The scientific benefits of boredom might not be obvious. But they are very real. In a recent study participants were placed in a room for between 6 and 15 minutes. They were given nothing except a button that they knew would shock them if they pressed it. They were asked to entertain themselves with their thoughts, but they could self administer the shock if they so chose. So what happened? Well, 25% of women and 67% of men shocked themselves. This is despite the fact that they had previously told the experimenters that they would pay money to avoid the shock.
But they are not alone. Around 95% of American adults report participating in some leisure activities over the past 24 hours. But only 17% say they spent any time at all just relaxing and thinking, because that apparently is boring, and being bored is unpleasant.
What is boredom?
Well contrary to popular belief, it’s not when you have absolutely nothing to do. It’s just when none of the options you have available appeal to you.
Boredom is characterized by a lack of concentration, restlessness, but also feeling lethargic. It’s really a state of being underwhelmed. And there are now more ways than ever to avoid boredom. With Facebook, Twitter, Instagram, Snapchat, YouTube, not to mention my smartphone I have waiting in line, sitting in a coffee shop, stopped at a traffic light.
Many people reach for their phones to stave off boredom, and nowhere is sacred. Do you ever just let yourself be bored?
But are we losing anything by avoiding boredom? Well, scientific research says yes, and what we’re losing is important. When you’re bored your mind wanders. That’s only natural. The state of boredom is one where your attention is not focused on anything in particular.
Boredom studies show..
This mind wandering is useful for creativity. Researchers gave study participants the most boring process possible: reading the phone book. Then, they asked participants to be creative; generate as many ideas as they could for what you could do with a plastic cup. Those in the most boring read the phone book condition generated the most creative solutions compared to less bored controls.
A major reason many researchers suspect that we experience boredom is because it gives you an indicator of your current state. If you find yourself feeling bored, you know something about that situation isn’t working for you.
When you’re in class and you’re a bit bored do you ever just pull out your phone and have a look at stuff? Exactly.
So the paradox of boredom is that it makes you feel tired, sluggish and just disinterested. But it may actually spur you to action. It may get you to make changes that would be positive for your life.
In the absence of boredom, one would remain trapped in unfulfilling situations and miss out on many emotionally, cognitively, and socially rewarding experiences. Boredom is both a warning that we’re not doing what we want to be doing, and a push that motivates us to switch goals and projects.
Good things happened to those who are bored
Studies have also shown that boredom may make you more altruistic. Perhaps the acute sense of aimlessness you experience when you’re bored gets out of control, and makes you question what you’re doing with your life as a whole. But the silver lining is that it may trigger you to think about others and what you can do to help them. And that provides an immediate and concrete purpose to a life that might momentarily feel like it’s lacking one.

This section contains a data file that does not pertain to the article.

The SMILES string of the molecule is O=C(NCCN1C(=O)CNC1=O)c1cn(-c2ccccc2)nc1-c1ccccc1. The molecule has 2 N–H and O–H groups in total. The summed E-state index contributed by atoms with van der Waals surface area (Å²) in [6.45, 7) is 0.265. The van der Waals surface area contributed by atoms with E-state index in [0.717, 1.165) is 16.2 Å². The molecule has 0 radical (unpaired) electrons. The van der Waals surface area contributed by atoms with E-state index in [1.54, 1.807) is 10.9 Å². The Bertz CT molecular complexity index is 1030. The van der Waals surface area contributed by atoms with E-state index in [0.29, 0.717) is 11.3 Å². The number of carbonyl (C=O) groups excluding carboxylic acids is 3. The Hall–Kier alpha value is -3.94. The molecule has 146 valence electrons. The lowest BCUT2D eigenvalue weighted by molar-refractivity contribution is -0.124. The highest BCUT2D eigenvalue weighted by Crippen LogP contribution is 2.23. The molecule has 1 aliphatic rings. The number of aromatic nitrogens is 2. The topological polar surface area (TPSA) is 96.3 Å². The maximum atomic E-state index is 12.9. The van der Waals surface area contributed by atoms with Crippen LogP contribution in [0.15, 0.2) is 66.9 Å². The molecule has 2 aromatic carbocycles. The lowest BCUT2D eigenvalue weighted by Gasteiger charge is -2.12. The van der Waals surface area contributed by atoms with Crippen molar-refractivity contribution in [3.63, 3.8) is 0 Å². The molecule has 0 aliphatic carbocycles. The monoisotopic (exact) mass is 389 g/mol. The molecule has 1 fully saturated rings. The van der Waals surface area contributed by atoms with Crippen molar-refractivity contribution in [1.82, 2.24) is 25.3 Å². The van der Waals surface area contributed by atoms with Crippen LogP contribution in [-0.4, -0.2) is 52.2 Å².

Studies designed to induce boredom have shown that more bored participants are more likely to donate to charity, or to give blood since they have free time on their hands. You know, just 2 hours or an hour and a half or so of boredom. So apparently the opportunity to do meaningful, even if unpleasant activities have more value if you’re bored than if you’re not.
Similarly, this aimless state seems to cultivate thoughts about what you want to do with your life. To think of your life as a story and consider where you want it to go in the future. This is called autobiographical planning. When given tasks that only use a fraction of mental capacity, study participants frequently thought of the future and their plans for it. In this way being bored is essential for goal-setting. If your brain is always consumed with other stimuli, you’ll rarely ponder the bigger picture and set long-term goals for yourself and consider how to achieve them. This is why we study history. It helps us understand the problems people faced in the past and learn from the solutions they applied to solving them. For example, Paul Revere took massive action riding his horse all night long to inform his neighbors that the British were coming.
But does a phone get rid of your boredom? Yeah, actually, thinking about it, it does. So every time you’re waiting for something, you have a decision to make, which seems like a tiny one. Pull out your phone for a few seconds or minutes, or just be bored; experience only your thoughts.
But hey, boredom might not be a big deal! Right?
And if you don’t give it much thought the obvious action is to see what’s new on your app of choice. And in making that decision you are alleviating a moment of boredom. But you are also likely making yourself less creative, less altruistic, less likely to assess your current state and less likely to set goals for your future.
In short, you are the real world example of someone shocking themselves to avoid the unpleasantness of boredom. Except in your case, the pain goes much deeper to the very nature of who you are, and who you will become. So think carefully before pressing that button.
Turns out that being bored is apparently something our brains need to do.
Content courtesy of Veritasium